This article is divided into the following sections:
The ASP.NET runtime creates as many instances of application classes as needed to process requests simultaneously. For most applications, this number is limited to the number of threads and remains in the range of 1 through 100, depending on the hardware, server load, configuration, and so on. Many requests reuse application instances, and a free list of application instances is kept during periods of reduced load. Application instances are used in a thread-safe manner, that is, one request at a time. This has important implications:
- You do not have to worry about locking when you access non-static members of the application class.
- Application code can store request data for each request in non-static members of the application class (but not after the EndRequest event because this event may maintain the request for a long time).
Use the following guidelines to access the application instance that is associated with the current request:
- From the Global.asax, use the this or Me object.
- From a page, every page includes a strongly-typed ApplicationInstance property.
- From the HttpContext object, use the HttpContext.ApplicationInstance property (which you type as HttpApplication).
- AuthenticateRequest event
- DefaultAuthentication internal event
- AuthorizeRequest event
- ResolveRequestCache event
- Internal step to "map handler" (when compilation takes place, a page instance is created)
- AcquireRequestState event
- PreRequestHandlerExecute event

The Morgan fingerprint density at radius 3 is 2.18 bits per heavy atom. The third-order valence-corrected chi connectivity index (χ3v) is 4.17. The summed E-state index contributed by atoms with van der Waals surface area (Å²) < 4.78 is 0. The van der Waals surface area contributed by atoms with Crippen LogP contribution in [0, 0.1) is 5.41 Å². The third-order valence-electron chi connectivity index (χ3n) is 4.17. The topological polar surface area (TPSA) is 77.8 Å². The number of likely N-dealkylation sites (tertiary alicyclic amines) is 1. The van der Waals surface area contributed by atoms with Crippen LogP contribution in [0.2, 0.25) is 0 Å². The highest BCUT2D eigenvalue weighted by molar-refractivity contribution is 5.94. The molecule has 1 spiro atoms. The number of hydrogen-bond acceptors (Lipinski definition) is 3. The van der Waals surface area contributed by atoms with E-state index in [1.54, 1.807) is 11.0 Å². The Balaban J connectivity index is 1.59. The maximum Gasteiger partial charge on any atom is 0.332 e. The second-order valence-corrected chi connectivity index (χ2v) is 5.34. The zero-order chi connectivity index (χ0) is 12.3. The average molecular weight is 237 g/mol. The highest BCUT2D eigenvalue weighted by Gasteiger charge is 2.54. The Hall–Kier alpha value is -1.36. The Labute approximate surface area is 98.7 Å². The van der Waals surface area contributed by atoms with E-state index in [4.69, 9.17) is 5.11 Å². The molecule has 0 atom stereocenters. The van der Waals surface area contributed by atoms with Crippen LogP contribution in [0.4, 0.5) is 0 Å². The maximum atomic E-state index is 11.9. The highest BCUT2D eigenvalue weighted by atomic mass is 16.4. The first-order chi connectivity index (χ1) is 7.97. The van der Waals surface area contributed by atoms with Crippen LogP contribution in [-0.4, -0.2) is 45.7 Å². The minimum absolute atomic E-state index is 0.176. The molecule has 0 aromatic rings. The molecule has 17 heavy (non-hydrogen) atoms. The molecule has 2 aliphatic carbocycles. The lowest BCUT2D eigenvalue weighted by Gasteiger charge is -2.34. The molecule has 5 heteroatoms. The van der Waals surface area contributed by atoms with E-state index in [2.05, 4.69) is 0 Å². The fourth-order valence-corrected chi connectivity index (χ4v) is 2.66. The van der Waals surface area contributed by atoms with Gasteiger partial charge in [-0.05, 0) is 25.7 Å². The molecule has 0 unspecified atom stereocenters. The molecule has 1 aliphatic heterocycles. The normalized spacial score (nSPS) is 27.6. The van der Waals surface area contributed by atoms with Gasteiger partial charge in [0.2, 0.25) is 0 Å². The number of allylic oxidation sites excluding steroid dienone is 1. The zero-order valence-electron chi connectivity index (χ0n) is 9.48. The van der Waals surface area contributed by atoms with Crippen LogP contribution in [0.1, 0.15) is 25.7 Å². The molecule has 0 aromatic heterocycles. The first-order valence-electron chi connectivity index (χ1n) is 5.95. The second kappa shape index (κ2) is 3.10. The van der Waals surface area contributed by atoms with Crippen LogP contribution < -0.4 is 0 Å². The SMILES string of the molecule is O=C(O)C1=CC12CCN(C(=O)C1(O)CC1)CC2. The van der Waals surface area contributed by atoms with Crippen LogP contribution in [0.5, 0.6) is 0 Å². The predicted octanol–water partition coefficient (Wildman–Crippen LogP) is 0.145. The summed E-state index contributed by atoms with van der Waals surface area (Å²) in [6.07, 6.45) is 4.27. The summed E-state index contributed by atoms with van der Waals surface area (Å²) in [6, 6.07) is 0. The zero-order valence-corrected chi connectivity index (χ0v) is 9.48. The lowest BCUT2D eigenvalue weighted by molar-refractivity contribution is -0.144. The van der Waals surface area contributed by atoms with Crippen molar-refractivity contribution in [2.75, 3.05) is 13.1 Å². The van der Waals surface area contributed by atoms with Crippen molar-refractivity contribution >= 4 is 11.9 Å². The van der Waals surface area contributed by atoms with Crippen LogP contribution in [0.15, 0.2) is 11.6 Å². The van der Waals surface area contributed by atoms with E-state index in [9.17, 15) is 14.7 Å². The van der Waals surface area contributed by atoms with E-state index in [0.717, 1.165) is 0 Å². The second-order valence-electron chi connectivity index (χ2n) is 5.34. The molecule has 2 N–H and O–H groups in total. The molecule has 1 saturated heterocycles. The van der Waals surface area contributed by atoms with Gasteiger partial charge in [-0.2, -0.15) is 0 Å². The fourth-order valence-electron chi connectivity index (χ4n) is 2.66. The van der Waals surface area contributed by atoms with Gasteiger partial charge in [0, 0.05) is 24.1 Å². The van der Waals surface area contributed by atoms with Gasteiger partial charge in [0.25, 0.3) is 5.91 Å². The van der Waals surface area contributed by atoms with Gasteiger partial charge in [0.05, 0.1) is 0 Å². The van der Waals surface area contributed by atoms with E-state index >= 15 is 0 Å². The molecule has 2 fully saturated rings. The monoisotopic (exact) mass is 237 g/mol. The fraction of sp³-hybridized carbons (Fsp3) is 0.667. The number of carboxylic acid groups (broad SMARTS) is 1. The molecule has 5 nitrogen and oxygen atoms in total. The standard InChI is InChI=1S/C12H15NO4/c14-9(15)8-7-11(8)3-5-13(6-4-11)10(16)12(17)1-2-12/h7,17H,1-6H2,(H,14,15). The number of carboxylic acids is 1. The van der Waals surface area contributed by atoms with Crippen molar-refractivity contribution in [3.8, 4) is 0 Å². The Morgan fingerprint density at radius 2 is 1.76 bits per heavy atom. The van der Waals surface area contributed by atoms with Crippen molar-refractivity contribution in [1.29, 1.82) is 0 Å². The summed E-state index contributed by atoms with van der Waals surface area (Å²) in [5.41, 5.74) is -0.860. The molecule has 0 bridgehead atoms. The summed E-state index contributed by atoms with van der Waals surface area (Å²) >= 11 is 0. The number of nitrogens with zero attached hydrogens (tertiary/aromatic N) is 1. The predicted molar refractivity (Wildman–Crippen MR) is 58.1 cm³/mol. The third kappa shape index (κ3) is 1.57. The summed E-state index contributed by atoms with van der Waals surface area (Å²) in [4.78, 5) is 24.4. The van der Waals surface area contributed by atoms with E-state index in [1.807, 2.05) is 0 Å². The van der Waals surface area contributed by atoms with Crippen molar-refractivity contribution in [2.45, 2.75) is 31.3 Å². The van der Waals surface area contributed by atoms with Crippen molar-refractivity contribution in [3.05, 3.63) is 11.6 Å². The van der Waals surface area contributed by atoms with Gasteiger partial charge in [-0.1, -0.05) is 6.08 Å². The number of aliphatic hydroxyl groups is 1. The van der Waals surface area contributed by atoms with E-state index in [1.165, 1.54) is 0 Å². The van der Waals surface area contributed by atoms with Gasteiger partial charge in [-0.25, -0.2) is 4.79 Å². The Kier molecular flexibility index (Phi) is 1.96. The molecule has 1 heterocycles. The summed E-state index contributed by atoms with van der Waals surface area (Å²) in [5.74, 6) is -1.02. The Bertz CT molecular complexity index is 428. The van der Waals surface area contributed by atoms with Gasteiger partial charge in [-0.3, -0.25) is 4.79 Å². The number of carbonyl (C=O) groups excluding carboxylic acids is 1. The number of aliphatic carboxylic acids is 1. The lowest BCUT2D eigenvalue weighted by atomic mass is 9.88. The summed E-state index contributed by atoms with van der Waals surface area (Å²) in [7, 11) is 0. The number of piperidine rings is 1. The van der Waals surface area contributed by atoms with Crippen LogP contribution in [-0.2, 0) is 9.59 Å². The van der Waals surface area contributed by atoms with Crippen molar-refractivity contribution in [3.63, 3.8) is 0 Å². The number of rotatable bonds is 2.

- Internal step to "execute handler" (when the page code is executed)
- PostRequestHandlerExecute event
- ReleaseRequestState event
- Internal step to filter responses UpdateRequestCache event
- UpdateRequestCache event
- EndRequest event
The following items can handle these events:
- Internal ASP.NET page framework (for example, steps 6, 9, and 12 in the preceding list).
- HTTP modules that are configured for the application. The default list of HTTP modules is defined in the Machine.config file.
- Code in Global.asax that is hooked through the Application_[On]EventName method or that is hooked explicitly when you add event handlers for an alternative handler name.
Note In most cases, the actual response is sent to the client after the application instance is finished with the response (which is after EndRequest). Application_OnStart and Application_OnEnd "events" for compatibility with classic ASP. These "events" are executed only once in the lifetime of an application and not for every application instance. Therefore, if you change non-static members in these methods, you affect only one application instance and not all instances. You can initialize one application instance either in the constructor or by overriding the Init method.
Application_OnStart is a logical equivalent to the class constructor for the application class, but it offers one advantage: the code has access to the HttpContext for the first request to the application.
- Application property (which is defined in both HttpApplication and Page classes)
To access static application members from pages in Microsoft Visual C# .NET and Microsoft Visual Basic .NET, you must use the ClassName attribute in Global.asax to name your application class. For example:
<%@ Application Language="C# | VB" ClassName="MyClass" %>
Article ID: 312607 - Last Review: Jun 19, 2014 - Revision: 1